Centre has spent only 1% of this year’s allocations for pre-matric SC scholarships

Till December 2022, only ₹56 lakh has been spent on pre-matric scholarships for SC students and children of workers in hazardous occupations, despite ₹500 crore being allocated for the scheme

March 23, 2023 10:57 pm | Updated 10:57 pm IST - NEW DELHI

In the first nine months of the financial year 2022-23, the Ministry of Social Justice and Empowerment was able to spend only 1% of its allocation for a pre-matric scholarship scheme for Scheduled Caste students and others; and less than half the amount allocated for a post-matric scholarship scheme for SC students, government data submitted before the Parliamentary Standing Committee on Social Justice and Empowerment showed. 

In its report on the Department of Social Justice and Empowerment’s Demands for Grants for 2023-24, tabled in both Houses on Thursday, the House panel also pointed out that under the PM-YASASVI scheme, which provides for pre- and post-matric scholarship benefits to Other Backward Classes, Extremely Backward Classes, and Denotified Tribes, just a little over 2% of the more than ₹1,500 crore allocation had been spent, as of December 31, 2022.   

The Committee noted that in the case of the post-matric scholarship for SC students, the government had been able to spend just ₹2,500.22 crore of the allocated ₹5,660 crore until December 31, 2022. In the same time period, the actual expenditure on the pre-matric scholarship scheme for SC students and others was just ₹56 lakh out of the ₹500 crore allocated.

New disbursement system

The low expenditure in the schemes for SC students was due to delays caused by a new disbursement mechanism for Centrally-sponsored schemes which require State contributions, the panel noted. However, the PM-YASASVI scheme also saw low utilisation even though it is 100% supported by the Union government.

In its report, the House panel appreciated new measures such as the establishment of a single nodal agency system for Centrally sponsored schemes, and the inspection of NGOs being done before releasing grants-in-aid; but also pointed out problems with the new mechanism.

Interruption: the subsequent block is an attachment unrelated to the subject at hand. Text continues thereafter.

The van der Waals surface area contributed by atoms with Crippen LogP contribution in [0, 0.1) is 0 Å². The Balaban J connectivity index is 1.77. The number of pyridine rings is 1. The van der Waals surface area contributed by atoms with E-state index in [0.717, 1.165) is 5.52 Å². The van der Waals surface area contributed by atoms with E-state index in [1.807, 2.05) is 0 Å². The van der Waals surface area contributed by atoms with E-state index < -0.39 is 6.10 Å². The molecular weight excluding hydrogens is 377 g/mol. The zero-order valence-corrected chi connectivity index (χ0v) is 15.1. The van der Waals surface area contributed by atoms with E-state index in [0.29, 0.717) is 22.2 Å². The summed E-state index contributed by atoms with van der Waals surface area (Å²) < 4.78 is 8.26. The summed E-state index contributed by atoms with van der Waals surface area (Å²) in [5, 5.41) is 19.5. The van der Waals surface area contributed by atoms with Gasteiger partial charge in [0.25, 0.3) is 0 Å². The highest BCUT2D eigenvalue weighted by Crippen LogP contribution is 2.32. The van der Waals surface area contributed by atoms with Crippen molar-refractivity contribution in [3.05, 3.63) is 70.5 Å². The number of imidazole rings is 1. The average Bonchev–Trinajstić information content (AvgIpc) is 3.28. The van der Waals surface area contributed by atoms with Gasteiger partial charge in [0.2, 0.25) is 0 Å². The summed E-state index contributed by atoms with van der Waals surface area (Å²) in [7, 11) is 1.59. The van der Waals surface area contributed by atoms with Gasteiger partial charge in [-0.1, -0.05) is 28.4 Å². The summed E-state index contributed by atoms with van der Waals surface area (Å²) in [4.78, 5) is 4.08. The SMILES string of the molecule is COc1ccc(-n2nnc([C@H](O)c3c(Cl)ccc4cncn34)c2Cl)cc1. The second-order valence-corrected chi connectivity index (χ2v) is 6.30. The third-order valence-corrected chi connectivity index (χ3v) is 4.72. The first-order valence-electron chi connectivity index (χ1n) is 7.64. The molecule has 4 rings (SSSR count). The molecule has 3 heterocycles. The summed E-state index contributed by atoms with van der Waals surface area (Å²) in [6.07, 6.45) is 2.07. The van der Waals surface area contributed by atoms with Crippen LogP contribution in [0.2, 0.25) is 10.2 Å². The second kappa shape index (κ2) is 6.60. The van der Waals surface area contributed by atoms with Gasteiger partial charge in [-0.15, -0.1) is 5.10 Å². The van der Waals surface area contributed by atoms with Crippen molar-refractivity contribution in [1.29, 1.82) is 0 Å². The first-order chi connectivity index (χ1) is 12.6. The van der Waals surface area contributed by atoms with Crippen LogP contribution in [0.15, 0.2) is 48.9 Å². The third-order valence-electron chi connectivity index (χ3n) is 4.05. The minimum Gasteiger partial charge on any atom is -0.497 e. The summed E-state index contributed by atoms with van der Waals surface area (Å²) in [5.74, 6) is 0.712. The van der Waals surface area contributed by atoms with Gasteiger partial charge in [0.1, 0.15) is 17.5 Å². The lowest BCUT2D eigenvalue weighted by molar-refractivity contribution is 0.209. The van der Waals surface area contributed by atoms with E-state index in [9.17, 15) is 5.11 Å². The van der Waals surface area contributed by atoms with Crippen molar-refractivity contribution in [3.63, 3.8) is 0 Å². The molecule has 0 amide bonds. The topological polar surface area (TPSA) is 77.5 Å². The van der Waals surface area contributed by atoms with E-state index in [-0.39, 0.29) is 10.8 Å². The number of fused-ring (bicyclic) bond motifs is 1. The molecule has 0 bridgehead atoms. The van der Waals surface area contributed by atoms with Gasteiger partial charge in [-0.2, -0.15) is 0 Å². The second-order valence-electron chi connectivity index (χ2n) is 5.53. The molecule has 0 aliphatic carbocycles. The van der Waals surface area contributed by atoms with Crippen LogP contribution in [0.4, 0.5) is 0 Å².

States delay; students suffer

“The Committee, at the same time, feel that the new system of States releasing their share first may slow the pace in those cases where there are States/UTs, which may not be in a position to release their share timely due to a variety of reasons,” it said.

While also rapping several State and UT governments for not releasing their shares first, the House panel expressed concern for the students who are facing the consequences of this and said, “The Department (of Social Justice and Empowerment) should take up this issue at appropriate level”.

Teething troubles

The government submitted before the House panel that the reason for low expenditure under the pre-matric scheme was because 2022-23 was the first year of its implementation as a merged scheme, because of which State and UT governments could not set up their scholarship portals in time. Earlier, the scheme was split into two -- one for SC students and one for children of those engaged in hazardous occupations. It was merged into one and implemented as such from 2022-23.

Under the new system, the Centre sends its 60% share of the funds through a Direct Benefit Transfer to the Aadhaar-linked bank account of the beneficiary, but only after the concerned State government releases its 40% share of the funds. 

The government said that similar teething problems were seen when the post-matric scholarship for SC students shifted to the new payments system the year before, as a result of which in 2021-22, the government could spend just ₹1,978.55 crore out of the ₹3,415.62 crore allocation.

‘Mission mode’

The House panel expressed hope that the respective State and UT governments would pursue their parts in the implementation of the pre-matric scheme in “Mission Mode”. 

The Committee also called for the government to publicise the pre-matric scheme in unaided private schools as well and suggested measures like setting up help-desks in schools, reaching out to management committees of schools, and announcements at morning assemblies, among others. 

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